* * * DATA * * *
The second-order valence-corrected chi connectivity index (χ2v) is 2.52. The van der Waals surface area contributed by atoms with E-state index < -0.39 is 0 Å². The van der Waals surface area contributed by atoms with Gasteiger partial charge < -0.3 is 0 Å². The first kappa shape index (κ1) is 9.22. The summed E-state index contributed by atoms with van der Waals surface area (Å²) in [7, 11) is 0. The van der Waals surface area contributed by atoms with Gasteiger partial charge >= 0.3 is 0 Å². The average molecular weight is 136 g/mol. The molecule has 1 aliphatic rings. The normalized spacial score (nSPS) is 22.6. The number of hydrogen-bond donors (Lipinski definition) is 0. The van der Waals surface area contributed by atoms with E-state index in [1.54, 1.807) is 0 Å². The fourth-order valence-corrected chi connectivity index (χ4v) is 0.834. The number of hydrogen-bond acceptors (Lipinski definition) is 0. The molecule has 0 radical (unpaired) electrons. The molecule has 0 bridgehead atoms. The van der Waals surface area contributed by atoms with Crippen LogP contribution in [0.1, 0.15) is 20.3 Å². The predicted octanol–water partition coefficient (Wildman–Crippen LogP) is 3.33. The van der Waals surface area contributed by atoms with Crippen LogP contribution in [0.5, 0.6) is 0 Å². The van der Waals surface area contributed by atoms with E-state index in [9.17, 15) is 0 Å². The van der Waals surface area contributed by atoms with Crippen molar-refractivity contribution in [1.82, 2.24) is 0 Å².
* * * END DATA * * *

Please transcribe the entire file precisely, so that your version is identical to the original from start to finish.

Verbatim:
The second-order valence-corrected chi connectivity index (χ2v) is 2.52. The van der Waals surface area contributed by atoms with E-state index < -0.39 is 0 Å². The van der Waals surface area contributed by atoms with Gasteiger partial charge < -0.3 is 0 Å². The first kappa shape index (κ1) is 9.22. The summed E-state index contributed by atoms with van der Waals surface area (Å²) in [7, 11) is 0. The van der Waals surface area contributed by atoms with Gasteiger partial charge >= 0.3 is 0 Å². The average molecular weight is 136 g/mol. The molecule has 1 aliphatic rings. The normalized spacial score (nSPS) is 22.6. The number of hydrogen-bond donors (Lipinski definition) is 0. The van der Waals surface area contributed by atoms with E-state index in [1.54, 1.807) is 0 Å². The fourth-order valence-corrected chi connectivity index (χ4v) is 0.834. The number of hydrogen-bond acceptors (Lipinski definition) is 0. The molecule has 0 radical (unpaired) electrons. The molecule has 0 bridgehead atoms. The van der Waals surface area contributed by atoms with Crippen LogP contribution in [0.1, 0.15) is 20.3 Å². The predicted octanol–water partition coefficient (Wildman–Crippen LogP) is 3.33. The van der Waals surface area contributed by atoms with Crippen LogP contribution in [0.5, 0.6) is 0 Å². The van der Waals surface area contributed by atoms with E-state index in [9.17, 15) is 0 Å². The van der Waals surface area contributed by atoms with Crippen molar-refractivity contribution in [1.82, 2.24) is 0 Å².